In the Mokume Gane Textbook that was edited by our president, Masaki TAKAHASHI, there are also some works of MOKUME GANE made by overseas artists.
James Binnion is one of those artists. He has been studying Mokume Gane independently in the United States for over 30 years.
He was featured in a recent TV program entitled “Sekai! Nippon Yukitai Jin Oendan” (The World! Cheering on those who want to go to Japan!), and the Japan Mokumegane Research Institute, of which Masaki TAKAHASHI is director, fully cooperated with the recording. On the day of the recording, the cherry blossoms were in full bloom under a perfect blue sky. Mr. Binnion, who was visiting Japan for the second time, and his wife, were impressed by the beauty of Japan’s nature.
Mr. Binnion had only ever seen one original example of Mokume Gane, the products that had been born of the techniques of the Edo period, and that was the Yoshino River Tsuba at the Boston Museum of Fine Arts. He was able to see many Mokume Gane pieces during this visit and so enjoyed his trip to Japan a great deal.
On the day of the recording, the first item to be introduced was a sword with Mokume Gane fittings which he picked up and examined with great interest, and he even held it to his side in Samurai fashion.
The piece itself is extremely rare in that the elements such as the fuchi, kashira, kawaragane and kojiri are made of the same Mokume Gane pattern and have been preserved along with the sword’s sheath. Also, the tsuba dates from the latter part of the Edo period and is signed Shoami Morikuni, residing in Matuyama, Iyo province, made of Bombay Black Wood (Tagayasan). It is an unusual four square pattern Mokume Gane.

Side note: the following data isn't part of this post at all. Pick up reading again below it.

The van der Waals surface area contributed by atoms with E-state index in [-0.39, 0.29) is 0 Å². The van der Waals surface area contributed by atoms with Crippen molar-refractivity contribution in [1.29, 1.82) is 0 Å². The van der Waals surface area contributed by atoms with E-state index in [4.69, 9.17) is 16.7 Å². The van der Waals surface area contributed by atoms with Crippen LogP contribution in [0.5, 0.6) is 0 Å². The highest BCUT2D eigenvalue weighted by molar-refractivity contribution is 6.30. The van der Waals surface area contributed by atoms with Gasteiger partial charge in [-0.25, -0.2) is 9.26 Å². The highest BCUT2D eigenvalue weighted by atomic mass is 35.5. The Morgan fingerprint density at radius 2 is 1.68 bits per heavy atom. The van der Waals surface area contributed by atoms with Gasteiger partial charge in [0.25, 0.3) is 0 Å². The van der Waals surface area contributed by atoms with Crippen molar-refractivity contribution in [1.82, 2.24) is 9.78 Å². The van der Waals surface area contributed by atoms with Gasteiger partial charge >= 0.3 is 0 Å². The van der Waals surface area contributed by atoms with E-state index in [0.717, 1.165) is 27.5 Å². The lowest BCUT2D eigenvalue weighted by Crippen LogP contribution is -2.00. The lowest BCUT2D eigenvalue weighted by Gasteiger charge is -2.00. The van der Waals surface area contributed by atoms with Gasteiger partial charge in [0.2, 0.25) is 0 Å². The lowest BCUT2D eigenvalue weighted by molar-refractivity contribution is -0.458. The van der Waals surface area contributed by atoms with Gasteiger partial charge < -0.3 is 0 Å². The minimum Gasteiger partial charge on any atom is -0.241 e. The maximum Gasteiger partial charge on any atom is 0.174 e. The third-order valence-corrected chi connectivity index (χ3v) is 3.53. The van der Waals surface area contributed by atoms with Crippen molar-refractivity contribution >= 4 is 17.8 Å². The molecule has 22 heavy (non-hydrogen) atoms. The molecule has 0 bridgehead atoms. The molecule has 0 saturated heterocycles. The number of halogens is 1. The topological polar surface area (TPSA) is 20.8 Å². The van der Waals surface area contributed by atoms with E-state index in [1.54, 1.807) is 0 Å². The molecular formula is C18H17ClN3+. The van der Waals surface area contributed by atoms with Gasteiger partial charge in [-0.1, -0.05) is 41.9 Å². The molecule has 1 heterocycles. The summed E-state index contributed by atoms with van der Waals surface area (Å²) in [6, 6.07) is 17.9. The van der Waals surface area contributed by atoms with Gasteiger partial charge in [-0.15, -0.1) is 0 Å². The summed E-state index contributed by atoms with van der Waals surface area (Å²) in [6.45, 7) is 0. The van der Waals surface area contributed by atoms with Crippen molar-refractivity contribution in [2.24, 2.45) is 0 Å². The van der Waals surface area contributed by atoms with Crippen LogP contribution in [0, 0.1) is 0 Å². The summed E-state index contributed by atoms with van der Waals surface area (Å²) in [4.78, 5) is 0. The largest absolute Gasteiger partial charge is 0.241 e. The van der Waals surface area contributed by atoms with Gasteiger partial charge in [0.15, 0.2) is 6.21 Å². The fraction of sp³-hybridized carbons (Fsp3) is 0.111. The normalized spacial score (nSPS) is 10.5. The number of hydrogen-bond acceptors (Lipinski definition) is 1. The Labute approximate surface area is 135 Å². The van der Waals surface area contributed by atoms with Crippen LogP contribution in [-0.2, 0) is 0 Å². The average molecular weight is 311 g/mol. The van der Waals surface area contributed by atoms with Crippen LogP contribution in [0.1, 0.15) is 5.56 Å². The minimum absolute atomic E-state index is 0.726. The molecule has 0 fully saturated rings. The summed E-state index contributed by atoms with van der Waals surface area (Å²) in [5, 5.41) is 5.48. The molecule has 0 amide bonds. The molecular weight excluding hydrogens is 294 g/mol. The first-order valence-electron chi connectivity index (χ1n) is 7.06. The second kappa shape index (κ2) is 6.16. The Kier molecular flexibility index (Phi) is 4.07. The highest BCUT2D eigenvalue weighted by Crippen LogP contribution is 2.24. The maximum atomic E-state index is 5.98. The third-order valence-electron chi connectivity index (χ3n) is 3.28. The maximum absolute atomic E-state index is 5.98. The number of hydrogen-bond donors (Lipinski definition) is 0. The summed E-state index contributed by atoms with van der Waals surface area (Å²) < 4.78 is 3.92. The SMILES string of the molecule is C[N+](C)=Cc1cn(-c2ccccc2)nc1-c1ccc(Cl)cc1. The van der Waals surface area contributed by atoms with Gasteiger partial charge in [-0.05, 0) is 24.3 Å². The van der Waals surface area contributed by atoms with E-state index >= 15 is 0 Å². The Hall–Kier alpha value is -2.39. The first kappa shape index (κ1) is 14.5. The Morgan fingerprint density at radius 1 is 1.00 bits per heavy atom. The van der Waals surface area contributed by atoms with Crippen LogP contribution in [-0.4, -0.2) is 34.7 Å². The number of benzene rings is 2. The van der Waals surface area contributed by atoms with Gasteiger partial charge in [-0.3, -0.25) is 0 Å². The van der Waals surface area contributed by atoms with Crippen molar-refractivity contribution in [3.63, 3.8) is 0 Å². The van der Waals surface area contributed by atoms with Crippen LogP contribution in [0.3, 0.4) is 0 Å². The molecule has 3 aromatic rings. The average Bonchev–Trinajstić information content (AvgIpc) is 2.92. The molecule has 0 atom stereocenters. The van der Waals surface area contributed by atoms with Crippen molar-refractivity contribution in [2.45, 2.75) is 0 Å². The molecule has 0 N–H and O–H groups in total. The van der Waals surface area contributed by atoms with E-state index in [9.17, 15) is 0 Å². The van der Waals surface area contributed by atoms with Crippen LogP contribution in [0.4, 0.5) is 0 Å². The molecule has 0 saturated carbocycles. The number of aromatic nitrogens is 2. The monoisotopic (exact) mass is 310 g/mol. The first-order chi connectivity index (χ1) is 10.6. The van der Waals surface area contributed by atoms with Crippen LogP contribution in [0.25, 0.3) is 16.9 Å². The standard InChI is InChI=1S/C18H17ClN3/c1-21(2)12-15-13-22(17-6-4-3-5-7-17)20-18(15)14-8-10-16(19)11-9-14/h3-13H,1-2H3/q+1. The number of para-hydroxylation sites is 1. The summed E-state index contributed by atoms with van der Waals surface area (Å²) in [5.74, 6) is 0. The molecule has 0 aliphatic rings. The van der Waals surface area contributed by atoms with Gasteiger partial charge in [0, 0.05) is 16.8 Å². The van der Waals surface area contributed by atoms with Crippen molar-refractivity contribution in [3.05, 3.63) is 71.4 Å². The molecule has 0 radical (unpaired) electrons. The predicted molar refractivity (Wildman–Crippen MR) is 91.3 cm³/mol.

Takahashi went through the history of Mokume gane, starting with the guribori works which were at the origin of Mokume gane and going through to Edo period pieces.
The pieces viewed were not just tsuba, but included items such as yatate and kettles, and both Binnion and Takahashi, as Mokume Gane artists themselves, marveled at the skill of these craftsmen, and both felt the scale of the challenge in pursuing these techniques.
The difficulty in bonding stacks of different metals and then, after the further process of creating the pattern, the great skill required to form a three-dimensional object. On seeing for himself a variety of Edo period pieces with different patterns, Binnion was able to get something of a feel for the creative process of people in ancient times. Mr. Binnion has devoted most of his life to producing Mokume Gane. After seeing part of the collection on this visit, he was delighted and expressed the intention of coming for a return visit.
On the same day, there was also a separate filming of collection items, with detailed close-ups of Mokume Gane patterns which was most interesting, as the actual images doubtless will be. Please make sure to catch it on television.
The program was aired on Monday, April 23, on TV Tokyo group channels.
The website for the program (Japanese only) is at: http///www.tv-tokyo.co.jp/nipponikitaihito/